The question of qualifications defines the race for the state auditor post.
Democrat Beth Wood, who is seeking a second term, is a certified public accountant an accreditation held by every state auditor in recent memory. Her Republican challenger, Debra Goldman, a member of the Wake County school board, is not.
On the campaign trail, Wood argues that her background is an absolute necessity to function effectively in the role. She says its impossible to know whether employees who are performing audits are doing good work and taking a reasonable amount of time without having in-depth, firsthand knowledge of the entire process.
Goldman, a first-time statewide candidate, likes to point out that the Office of the State Auditor was created during the Civil War, decades before accountants became certified.
Goldman said the office employs plenty of CPAs. She sees the key part of her job as presenting audit results to lawmakers and the public: The state auditor needs to be a business manager and an investigator first, she said, adding that she has reviewed audits during her time on the school board and previously in business before being elected.
Wood admits that the focus of her job is making sure state audit findings are acted on. She insists, however, that her auditing experience is invaluable to explaining exactly what is found and keeping wrongdoers in state government from brushing away reports on technicalities.
A couple recent audits performed under Woods direction have been lightning rods for controversy.
She released a report earlier this year claiming that top law enforcement officials in Gov. Bev Perdues administration violated agency policy by abusing state vehicle privileges and tried to thwart the investigation. Alcohol and Law Enforcement officials have pushed back with legal challenges, and the dispute is ongoing.
Another audit released this year slams Department of Health and Human Services contracts that promised to root out Medicaid fraud but have fallen short. Leaders from the department have said it will take time before the investment pays off, but some state lawmakers have said they plan to take a closer look when the General Assembly convenes.
A swing vote for schools
Goldman was among a group of Wake County board members elected in 2009 who put Republicans in charge of the states largest school district. She campaigned on issues including assigning students in her Cary district to schools in their community.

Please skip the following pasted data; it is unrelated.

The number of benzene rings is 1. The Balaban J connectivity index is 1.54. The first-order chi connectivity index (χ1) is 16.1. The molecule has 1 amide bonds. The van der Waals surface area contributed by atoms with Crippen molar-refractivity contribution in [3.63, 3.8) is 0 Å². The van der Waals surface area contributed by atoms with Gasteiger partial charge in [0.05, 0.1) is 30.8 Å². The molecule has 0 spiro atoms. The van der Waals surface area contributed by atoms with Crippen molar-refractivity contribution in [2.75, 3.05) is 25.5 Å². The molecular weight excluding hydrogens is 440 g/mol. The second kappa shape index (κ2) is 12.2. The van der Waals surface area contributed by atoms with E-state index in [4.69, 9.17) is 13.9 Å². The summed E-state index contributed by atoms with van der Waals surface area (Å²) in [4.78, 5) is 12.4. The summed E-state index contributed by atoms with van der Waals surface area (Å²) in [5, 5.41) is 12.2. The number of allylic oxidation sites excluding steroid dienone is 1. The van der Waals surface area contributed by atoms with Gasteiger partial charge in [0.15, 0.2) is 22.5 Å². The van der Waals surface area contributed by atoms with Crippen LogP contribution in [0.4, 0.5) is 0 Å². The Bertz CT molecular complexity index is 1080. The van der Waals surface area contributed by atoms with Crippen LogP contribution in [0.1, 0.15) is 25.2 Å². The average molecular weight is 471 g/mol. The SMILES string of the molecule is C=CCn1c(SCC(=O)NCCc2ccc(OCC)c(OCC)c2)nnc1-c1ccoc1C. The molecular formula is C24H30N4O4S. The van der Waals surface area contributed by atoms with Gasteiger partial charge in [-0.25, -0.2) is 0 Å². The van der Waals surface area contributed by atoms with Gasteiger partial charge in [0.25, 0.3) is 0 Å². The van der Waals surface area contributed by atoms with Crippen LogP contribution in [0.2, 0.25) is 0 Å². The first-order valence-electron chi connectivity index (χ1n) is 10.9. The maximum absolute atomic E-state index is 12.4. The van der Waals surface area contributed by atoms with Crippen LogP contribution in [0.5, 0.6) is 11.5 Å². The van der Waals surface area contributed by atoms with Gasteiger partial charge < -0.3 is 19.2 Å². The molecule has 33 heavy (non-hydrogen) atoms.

Goldman led the committee that revised the student assignment policy to eliminate the use of socioeconomic diversity, a decision that prompted protests, arrests and a federal civil rights investigation. She also led the search committee that recommended hiring retiring Army brigadier general Tony Tata as superintendent.
But Goldman parted ways with the GOP majority with a fall 2010 decision to join Democrats in blocking a new assignment plan that would have divided the county into 16 assignment zones. Goldman wasnt re-elected to be the board vices chairwoman. Board member John Tedesco, now the Republican nominee for state schools superintendent, called Goldman a prom queen, a remark for which he later apologized.
Since Democrats regained the majority after the 2011 fall elections, Goldman has proclaimed herself the boards fiscal watchdog. More recently, shes been a vocal critic of the board majoritys decision to fire Tata.
Ideas on how to combat fraud
Goldman promises to reveal widespread fraud and waste in state government by launching new investigations, though she has not provided specifics about what exactly is there or how she will add investigations with many audits required by statute and a tight budget.
Wood argues that investigations would likely reveal less waste than they would cost, and she says that big instances of fraud are already captured.
Why wouldnt I want to tell voters, Look at this huge wasteful spending we found? Wood said.
There is a definite incumbent advantage in the race: Wood accepted $71,000 in public financing and has taken in a total of $300,000 this election cycle, while Goldman rejected state funds and has raised $8,500.
Wood is backed by the State Employees Association of North Carolina and the N.C. Association of Educators, and Goldman has support of the N.C. Troopers Association.
News & Observer staff writers Thomas Goldsmith and Keung Hui contributed.